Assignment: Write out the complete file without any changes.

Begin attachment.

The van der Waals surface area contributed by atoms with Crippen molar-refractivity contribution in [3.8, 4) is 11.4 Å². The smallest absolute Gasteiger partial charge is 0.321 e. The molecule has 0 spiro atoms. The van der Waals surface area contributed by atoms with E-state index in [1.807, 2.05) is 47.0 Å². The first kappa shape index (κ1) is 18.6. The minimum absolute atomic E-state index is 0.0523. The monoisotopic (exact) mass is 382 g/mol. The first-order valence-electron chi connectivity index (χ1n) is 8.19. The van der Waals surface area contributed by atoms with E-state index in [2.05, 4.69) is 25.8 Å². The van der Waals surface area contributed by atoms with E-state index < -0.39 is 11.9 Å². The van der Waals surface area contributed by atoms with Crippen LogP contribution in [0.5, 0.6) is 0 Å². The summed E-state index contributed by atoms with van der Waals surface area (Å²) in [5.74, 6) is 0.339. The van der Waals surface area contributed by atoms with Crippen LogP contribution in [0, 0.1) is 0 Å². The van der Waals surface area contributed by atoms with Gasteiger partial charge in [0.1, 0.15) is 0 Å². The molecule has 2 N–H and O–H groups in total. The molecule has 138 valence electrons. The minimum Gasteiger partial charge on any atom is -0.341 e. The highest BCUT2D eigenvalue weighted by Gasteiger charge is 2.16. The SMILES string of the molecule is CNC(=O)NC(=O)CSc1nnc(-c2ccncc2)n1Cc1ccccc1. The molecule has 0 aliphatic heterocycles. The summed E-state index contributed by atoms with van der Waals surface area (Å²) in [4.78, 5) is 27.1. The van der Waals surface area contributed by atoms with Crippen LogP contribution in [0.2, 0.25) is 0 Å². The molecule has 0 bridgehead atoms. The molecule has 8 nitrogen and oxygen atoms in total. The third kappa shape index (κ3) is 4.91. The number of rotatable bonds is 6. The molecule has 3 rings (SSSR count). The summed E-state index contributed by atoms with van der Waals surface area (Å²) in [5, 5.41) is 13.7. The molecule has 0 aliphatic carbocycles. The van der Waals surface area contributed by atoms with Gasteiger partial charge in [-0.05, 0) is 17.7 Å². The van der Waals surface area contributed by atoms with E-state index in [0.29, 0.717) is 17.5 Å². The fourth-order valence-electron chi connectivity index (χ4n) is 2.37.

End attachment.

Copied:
The van der Waals surface area contributed by atoms with Crippen molar-refractivity contribution in [3.8, 4) is 11.4 Å². The smallest absolute Gasteiger partial charge is 0.321 e. The molecule has 0 spiro atoms. The van der Waals surface area contributed by atoms with E-state index in [1.807, 2.05) is 47.0 Å². The first kappa shape index (κ1) is 18.6. The minimum absolute atomic E-state index is 0.0523. The monoisotopic (exact) mass is 382 g/mol. The first-order valence-electron chi connectivity index (χ1n) is 8.19. The van der Waals surface area contributed by atoms with E-state index in [2.05, 4.69) is 25.8 Å². The van der Waals surface area contributed by atoms with E-state index < -0.39 is 11.9 Å². The van der Waals surface area contributed by atoms with Crippen LogP contribution in [0.5, 0.6) is 0 Å². The summed E-state index contributed by atoms with van der Waals surface area (Å²) in [5.74, 6) is 0.339. The van der Waals surface area contributed by atoms with Crippen LogP contribution in [0, 0.1) is 0 Å². The van der Waals surface area contributed by atoms with Gasteiger partial charge in [0.1, 0.15) is 0 Å². The molecule has 2 N–H and O–H groups in total. The molecule has 138 valence electrons. The minimum Gasteiger partial charge on any atom is -0.341 e. The highest BCUT2D eigenvalue weighted by Gasteiger charge is 2.16. The SMILES string of the molecule is CNC(=O)NC(=O)CSc1nnc(-c2ccncc2)n1Cc1ccccc1. The molecule has 0 aliphatic heterocycles. The summed E-state index contributed by atoms with van der Waals surface area (Å²) in [4.78, 5) is 27.1. The van der Waals surface area contributed by atoms with Crippen LogP contribution in [0.2, 0.25) is 0 Å². The molecule has 0 bridgehead atoms. The molecule has 8 nitrogen and oxygen atoms in total. The third kappa shape index (κ3) is 4.91. The number of rotatable bonds is 6. The molecule has 3 rings (SSSR count). The summed E-state index contributed by atoms with van der Waals surface area (Å²) in [5, 5.41) is 13.7. The molecule has 0 aliphatic carbocycles. The van der Waals surface area contributed by atoms with Gasteiger partial charge in [-0.05, 0) is 17.7 Å². The van der Waals surface area contributed by atoms with E-state index in [0.29, 0.717) is 17.5 Å². The fourth-order valence-electron chi connectivity index (χ4n) is 2.37.